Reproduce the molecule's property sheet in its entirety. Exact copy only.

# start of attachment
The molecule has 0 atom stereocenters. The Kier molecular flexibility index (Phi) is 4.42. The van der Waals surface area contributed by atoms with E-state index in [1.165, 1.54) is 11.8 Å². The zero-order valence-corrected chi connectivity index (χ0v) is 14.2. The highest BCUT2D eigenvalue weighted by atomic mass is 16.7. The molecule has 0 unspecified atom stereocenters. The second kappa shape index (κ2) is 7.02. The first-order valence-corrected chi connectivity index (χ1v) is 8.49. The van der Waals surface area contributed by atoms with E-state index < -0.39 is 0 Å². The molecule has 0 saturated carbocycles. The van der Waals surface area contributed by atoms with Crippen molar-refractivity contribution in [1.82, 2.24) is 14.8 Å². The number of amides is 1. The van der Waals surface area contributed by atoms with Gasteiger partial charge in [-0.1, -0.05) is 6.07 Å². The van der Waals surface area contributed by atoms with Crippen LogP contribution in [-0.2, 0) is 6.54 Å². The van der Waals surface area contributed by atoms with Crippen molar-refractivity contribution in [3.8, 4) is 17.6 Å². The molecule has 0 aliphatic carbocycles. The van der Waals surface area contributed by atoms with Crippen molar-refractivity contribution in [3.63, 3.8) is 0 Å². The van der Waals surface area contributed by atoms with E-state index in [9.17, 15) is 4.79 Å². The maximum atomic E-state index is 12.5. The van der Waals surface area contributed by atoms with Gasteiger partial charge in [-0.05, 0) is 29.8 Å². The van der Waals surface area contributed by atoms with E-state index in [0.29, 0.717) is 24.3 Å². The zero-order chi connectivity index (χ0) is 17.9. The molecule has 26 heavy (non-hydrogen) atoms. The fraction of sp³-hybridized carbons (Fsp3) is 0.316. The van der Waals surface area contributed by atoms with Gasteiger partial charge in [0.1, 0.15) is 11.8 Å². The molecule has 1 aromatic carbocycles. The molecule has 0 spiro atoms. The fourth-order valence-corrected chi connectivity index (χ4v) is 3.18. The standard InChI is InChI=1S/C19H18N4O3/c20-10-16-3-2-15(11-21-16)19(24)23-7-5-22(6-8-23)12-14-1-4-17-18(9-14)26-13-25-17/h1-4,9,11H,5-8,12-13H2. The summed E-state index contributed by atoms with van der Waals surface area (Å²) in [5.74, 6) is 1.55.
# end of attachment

The molecule has 0 atom stereocenters. The Kier molecular flexibility index (Phi) is 4.42. The van der Waals surface area contributed by atoms with E-state index in [1.165, 1.54) is 11.8 Å². The zero-order valence-corrected chi connectivity index (χ0v) is 14.2. The highest BCUT2D eigenvalue weighted by atomic mass is 16.7. The molecule has 0 unspecified atom stereocenters. The second kappa shape index (κ2) is 7.02. The first-order valence-corrected chi connectivity index (χ1v) is 8.49. The van der Waals surface area contributed by atoms with E-state index < -0.39 is 0 Å². The molecule has 0 saturated carbocycles. The van der Waals surface area contributed by atoms with Crippen molar-refractivity contribution in [1.82, 2.24) is 14.8 Å². The number of amides is 1. The van der Waals surface area contributed by atoms with Gasteiger partial charge in [-0.1, -0.05) is 6.07 Å². The van der Waals surface area contributed by atoms with Crippen LogP contribution in [-0.2, 0) is 6.54 Å². The van der Waals surface area contributed by atoms with Crippen molar-refractivity contribution in [3.8, 4) is 17.6 Å². The molecule has 0 aliphatic carbocycles. The van der Waals surface area contributed by atoms with Crippen molar-refractivity contribution in [3.63, 3.8) is 0 Å². The van der Waals surface area contributed by atoms with E-state index in [9.17, 15) is 4.79 Å². The maximum atomic E-state index is 12.5. The van der Waals surface area contributed by atoms with Gasteiger partial charge in [-0.05, 0) is 29.8 Å². The van der Waals surface area contributed by atoms with E-state index in [0.29, 0.717) is 24.3 Å². The zero-order chi connectivity index (χ0) is 17.9. The molecule has 26 heavy (non-hydrogen) atoms. The fraction of sp³-hybridized carbons (Fsp3) is 0.316. The van der Waals surface area contributed by atoms with Gasteiger partial charge in [0.1, 0.15) is 11.8 Å². The molecule has 1 aromatic carbocycles. The molecule has 0 spiro atoms. The fourth-order valence-corrected chi connectivity index (χ4v) is 3.18. The standard InChI is InChI=1S/C19H18N4O3/c20-10-16-3-2-15(11-21-16)19(24)23-7-5-22(6-8-23)12-14-1-4-17-18(9-14)26-13-25-17/h1-4,9,11H,5-8,12-13H2. The summed E-state index contributed by atoms with van der Waals surface area (Å²) in [5.74, 6) is 1.55.